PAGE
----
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SQL Query: 3 Methods for Calculating Cumulative SUM

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SQL provides various constructs for calculating cumulative sums, offering flexibility and efficiency in data analysis. In this article, we explore three distinct SQL queries that facilitate the computation of cumulative sums. Each query leverages different SQL constructs to achieve the desired outcome, catering to diverse analytical needs and preferences. Using Window Functions (e.g., PostgreSQL, SQL Server, Oracle) SELECT id, value, SUM(value) OVER (ORDER BY id) AS cumulative_sum  FROM your_table; This query uses the SUM() window function with the OVER clause to calculate the cumulative sum of the value column ordered by the id column. Using Subqueries (e.g., MySQL, SQLite): SELECT t1.id, t1.value, SUM(t2.value) AS cumulative_sum FROM your_table t1 JOIN your_table t2 ON t1.id >= t2.id GROUP BY t1.id, t1.value ORDER BY t1.id; This query uses a self-join to calculate the cumulative sum. It joins the table with itself, matching rows where the id in the first table is greater than or

Predictive Analytics - A Case Study

Nishad Sharma, a Delhi-based entrepreneur, is a typical online shopper who keeps a tab on the various sales and promotional deals run by e-commerce companies from time to time. On the cool Delhi evening of February 4, he opened online fashion company Myntra's app on his smartphone to see if there were any deals on trousers. That day, Myntra was running its Rush Hour sale in which customers could avail up to 50 per cent discount on select products. After filtering his search, Sharma decided to add a pair of UCB trousers to his shopping cart.


Predictive Analytics

But then he changed his mind. Perhaps he could get a better deal if he logged on into a sale on a weekend. To his surprise, Sharma received a mail from Myntra next morning, telling him what he presumably lost by abandoning his cart the previous day. The same product was now available at a 100 per cent mark-up. To close the sale, the company sent another mail to Sharma a couple of days later, offering a smaller discount of 20 per cent. Sharma couldn't let it go waste a second time round.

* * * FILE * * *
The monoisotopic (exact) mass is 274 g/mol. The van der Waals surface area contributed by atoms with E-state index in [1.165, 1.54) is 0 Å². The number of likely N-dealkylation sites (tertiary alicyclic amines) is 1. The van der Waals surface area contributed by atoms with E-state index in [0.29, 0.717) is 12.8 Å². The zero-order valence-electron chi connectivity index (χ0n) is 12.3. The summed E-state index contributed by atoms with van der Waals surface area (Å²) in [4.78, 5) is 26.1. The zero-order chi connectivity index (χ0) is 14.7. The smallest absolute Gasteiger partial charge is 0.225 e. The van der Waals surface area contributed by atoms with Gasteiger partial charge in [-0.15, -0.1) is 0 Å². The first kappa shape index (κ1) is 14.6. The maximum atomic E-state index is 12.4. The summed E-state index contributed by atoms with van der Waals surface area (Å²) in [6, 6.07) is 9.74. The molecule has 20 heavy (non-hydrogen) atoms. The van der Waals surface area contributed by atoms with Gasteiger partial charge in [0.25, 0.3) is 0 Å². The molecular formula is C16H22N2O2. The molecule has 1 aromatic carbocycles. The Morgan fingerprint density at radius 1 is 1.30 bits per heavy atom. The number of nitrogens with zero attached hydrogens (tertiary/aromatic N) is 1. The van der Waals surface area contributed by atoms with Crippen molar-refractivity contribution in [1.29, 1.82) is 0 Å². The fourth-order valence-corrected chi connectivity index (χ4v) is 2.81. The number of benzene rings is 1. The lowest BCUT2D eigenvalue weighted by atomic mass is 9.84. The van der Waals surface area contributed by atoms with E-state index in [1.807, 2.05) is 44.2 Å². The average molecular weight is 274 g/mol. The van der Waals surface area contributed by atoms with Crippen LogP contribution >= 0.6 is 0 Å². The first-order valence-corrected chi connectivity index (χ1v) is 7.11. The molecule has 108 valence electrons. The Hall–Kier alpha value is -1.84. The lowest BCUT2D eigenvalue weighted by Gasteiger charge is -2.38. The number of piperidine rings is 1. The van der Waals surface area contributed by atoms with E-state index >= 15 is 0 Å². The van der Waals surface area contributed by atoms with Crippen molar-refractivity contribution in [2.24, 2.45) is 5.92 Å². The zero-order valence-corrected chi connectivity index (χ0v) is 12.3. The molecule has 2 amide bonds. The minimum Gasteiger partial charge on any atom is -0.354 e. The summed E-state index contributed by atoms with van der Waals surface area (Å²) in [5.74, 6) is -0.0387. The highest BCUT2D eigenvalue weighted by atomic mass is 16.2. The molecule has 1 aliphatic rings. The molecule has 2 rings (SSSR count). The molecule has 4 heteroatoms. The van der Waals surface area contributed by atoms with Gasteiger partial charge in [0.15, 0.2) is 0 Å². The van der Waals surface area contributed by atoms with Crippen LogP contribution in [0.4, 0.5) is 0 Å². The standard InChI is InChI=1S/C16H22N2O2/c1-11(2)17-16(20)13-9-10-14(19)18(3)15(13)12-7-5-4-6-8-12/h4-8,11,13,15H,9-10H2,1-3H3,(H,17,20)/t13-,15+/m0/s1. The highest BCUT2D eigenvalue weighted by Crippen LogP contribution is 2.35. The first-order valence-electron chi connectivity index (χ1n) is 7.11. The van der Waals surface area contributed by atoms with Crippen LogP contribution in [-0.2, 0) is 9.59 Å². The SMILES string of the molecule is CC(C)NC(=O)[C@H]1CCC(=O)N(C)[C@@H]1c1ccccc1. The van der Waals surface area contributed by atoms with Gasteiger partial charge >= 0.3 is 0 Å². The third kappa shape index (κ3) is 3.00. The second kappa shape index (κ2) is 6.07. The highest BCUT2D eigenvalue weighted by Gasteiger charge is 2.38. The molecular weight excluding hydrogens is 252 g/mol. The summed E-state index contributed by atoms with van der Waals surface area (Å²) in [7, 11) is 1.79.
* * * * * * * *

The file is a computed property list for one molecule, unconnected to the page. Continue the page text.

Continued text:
The systematic and gentle hounding of Sharma points at a big shift in the way e-commerce players target customers. Says Myntra's chief strategy officer Prasad Kompalli, "Gone are the days of sending irrelevant mail shots to one and all. 


Today we are in a position to identify and reach out to our customers." To make this possible on a large scale, e-commerce firms are sprucing up their predictive analytics skills and the attendant infrastructure to understand who their most valuable customers are.

Predictive analytics factors in all possible variables that help the marketer devise the right strategy to generate the desired engagement with customers - from providing timely and accurate sales forecasting insights, to equipping them with opportunities to improve diagnosis and the design of their websites to accommodate the pressures of any shopping blitzkrieg. 


These insights can range from what time of the day your website can witness maximum traffic, what products/pages will receive high impressions, which region you can expect the bulk of the orders to come from (to help in the planning of logistics and cash on delivery options) and the like.

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